Regulation and Policy
Service regulations for management of oil and gas activities are contained at 50 CFR 29.31 and 29.32. These regulations have not been revised for more than 50 years. Service policy is outlined in the Service Manual Part 612.
Service regulations state we shall protect refuge resources to the maximum extent possible without infringing upon the rights of sub-surface mineral owners. The private mineral owner has a responsibility to show reasonable regard for the surface estate as required by State law.
Private mineral owners "shall, to the greatest extent practicable, conduct all exploration, development, and production operations in such a manner as to prevent damage, erosion, pollution, or contamination to the lands, waters, facilities and vegetation of the area. So far as is practicable, such operations must also be conducted without interference with the operation of the refuge or disturbance to the wildlife thereon. Physical occupancy of the area must be kept to the minimum space compatible with the conduct of efficient mineral operations. Persons conducting mineral operations on refuge areas must comply with all applicable Federal and State laws and regulations for the protection of wildlife and the administration of the area. Oil field brine, slag, and all other waste and contaminating substances must be kept in the smallest practicable area, must be confined so as to prevent escape as a result of rains and high water or otherwise, and must be removed from the area as quickly as practicable in such a manner as to prevent contamination, pollution, damage, or injury to the lands, waters, facilities, or vegetation of the refuge or to wildlife. Structures and equipment must be removed from the area when the need for them has ended. Upon the cessation of operations the area shall be restored as nearly as possible to its condition prior to the commencement of operations." (50 CFR 29.32)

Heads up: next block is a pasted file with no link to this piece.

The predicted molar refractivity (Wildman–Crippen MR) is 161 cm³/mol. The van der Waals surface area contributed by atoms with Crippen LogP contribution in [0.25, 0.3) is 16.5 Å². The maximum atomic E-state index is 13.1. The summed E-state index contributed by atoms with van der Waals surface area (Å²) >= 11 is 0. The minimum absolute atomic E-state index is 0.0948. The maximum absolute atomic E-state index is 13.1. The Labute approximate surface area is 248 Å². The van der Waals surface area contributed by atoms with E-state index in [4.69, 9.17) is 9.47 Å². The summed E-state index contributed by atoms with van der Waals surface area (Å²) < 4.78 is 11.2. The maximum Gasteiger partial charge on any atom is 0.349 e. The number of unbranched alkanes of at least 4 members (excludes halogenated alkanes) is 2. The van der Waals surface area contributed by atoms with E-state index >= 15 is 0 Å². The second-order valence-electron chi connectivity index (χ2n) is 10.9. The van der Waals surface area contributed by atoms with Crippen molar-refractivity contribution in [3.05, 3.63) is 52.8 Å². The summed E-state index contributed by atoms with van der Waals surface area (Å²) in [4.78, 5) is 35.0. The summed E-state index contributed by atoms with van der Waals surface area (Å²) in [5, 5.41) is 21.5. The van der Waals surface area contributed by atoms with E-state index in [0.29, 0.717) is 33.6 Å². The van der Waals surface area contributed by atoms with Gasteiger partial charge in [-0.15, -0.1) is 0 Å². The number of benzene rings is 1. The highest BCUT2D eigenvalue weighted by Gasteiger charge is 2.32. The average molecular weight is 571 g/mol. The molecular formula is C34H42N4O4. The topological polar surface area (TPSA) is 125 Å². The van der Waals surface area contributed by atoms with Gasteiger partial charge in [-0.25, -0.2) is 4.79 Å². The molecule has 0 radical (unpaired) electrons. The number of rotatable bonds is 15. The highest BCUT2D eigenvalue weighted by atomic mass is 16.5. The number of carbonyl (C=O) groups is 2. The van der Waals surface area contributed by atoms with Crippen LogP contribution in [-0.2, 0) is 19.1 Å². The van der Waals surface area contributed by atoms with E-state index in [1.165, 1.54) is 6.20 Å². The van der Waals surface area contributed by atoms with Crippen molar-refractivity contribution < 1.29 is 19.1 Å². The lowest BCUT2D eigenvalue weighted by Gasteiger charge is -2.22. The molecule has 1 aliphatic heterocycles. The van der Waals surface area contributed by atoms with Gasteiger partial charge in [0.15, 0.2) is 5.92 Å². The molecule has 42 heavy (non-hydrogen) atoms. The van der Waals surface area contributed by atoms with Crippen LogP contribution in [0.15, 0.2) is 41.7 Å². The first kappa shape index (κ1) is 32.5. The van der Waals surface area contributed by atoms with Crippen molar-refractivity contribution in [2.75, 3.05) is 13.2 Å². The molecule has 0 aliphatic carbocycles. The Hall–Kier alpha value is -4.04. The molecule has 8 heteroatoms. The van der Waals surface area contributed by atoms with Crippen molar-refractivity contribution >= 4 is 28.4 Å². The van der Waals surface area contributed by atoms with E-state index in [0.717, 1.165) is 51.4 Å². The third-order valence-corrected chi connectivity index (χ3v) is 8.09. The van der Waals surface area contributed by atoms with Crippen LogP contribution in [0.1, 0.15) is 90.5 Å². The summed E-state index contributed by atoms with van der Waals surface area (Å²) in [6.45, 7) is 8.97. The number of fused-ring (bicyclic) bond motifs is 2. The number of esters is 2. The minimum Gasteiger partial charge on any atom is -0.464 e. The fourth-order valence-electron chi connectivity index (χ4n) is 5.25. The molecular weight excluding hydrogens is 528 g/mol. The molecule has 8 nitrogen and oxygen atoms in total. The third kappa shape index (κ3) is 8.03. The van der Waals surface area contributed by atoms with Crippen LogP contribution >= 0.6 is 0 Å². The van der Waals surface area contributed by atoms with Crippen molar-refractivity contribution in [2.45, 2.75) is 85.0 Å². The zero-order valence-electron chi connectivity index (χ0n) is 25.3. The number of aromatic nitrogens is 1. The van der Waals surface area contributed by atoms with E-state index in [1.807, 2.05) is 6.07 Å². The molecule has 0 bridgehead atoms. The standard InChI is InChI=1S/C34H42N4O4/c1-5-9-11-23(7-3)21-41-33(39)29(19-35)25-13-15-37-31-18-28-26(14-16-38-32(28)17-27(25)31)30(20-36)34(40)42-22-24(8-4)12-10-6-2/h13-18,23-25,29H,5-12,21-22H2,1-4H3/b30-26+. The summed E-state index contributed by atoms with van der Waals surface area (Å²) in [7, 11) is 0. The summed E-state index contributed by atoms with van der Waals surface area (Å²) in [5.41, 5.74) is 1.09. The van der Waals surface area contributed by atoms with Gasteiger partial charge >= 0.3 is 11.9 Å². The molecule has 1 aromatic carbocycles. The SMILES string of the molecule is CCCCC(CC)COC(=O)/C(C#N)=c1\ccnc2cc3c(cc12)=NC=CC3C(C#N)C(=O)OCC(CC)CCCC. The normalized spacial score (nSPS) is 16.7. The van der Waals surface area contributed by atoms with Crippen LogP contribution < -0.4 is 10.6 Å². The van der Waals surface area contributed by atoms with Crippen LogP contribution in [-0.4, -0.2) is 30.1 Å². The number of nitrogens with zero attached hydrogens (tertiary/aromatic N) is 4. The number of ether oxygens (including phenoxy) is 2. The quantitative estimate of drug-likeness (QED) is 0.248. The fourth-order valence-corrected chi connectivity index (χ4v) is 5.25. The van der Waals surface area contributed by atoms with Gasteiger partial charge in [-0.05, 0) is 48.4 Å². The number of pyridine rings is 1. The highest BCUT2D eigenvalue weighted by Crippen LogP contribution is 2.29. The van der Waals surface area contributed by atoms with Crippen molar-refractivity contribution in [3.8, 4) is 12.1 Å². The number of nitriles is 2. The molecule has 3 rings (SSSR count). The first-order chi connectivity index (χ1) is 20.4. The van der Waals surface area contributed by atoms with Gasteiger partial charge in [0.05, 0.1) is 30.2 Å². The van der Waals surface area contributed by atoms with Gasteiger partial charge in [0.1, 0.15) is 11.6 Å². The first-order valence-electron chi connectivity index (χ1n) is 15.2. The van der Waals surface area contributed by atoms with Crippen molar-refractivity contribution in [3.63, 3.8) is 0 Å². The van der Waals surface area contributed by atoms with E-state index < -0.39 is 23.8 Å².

Federal Oil and Gas - Federally owned oil and gas resources under Refuge System lands are administered by the Bureau of Land Management (BLM) in consultation with the Service. Under the Mineral Leasing Act of 1920 and the Reform Act of 1987, BLM has regulatory authority to offer and administer all oil and gas leases on onshore federal lands. However, BLM regulations dictate that new leases on refuges are approved only in cases where wells on neighboring lands are draining and capturing federally-owned oil and gas without compensating the federal government. Regulations governing the BLM’s oil and gas leasing program are in 43 CFR 3000 and 3100.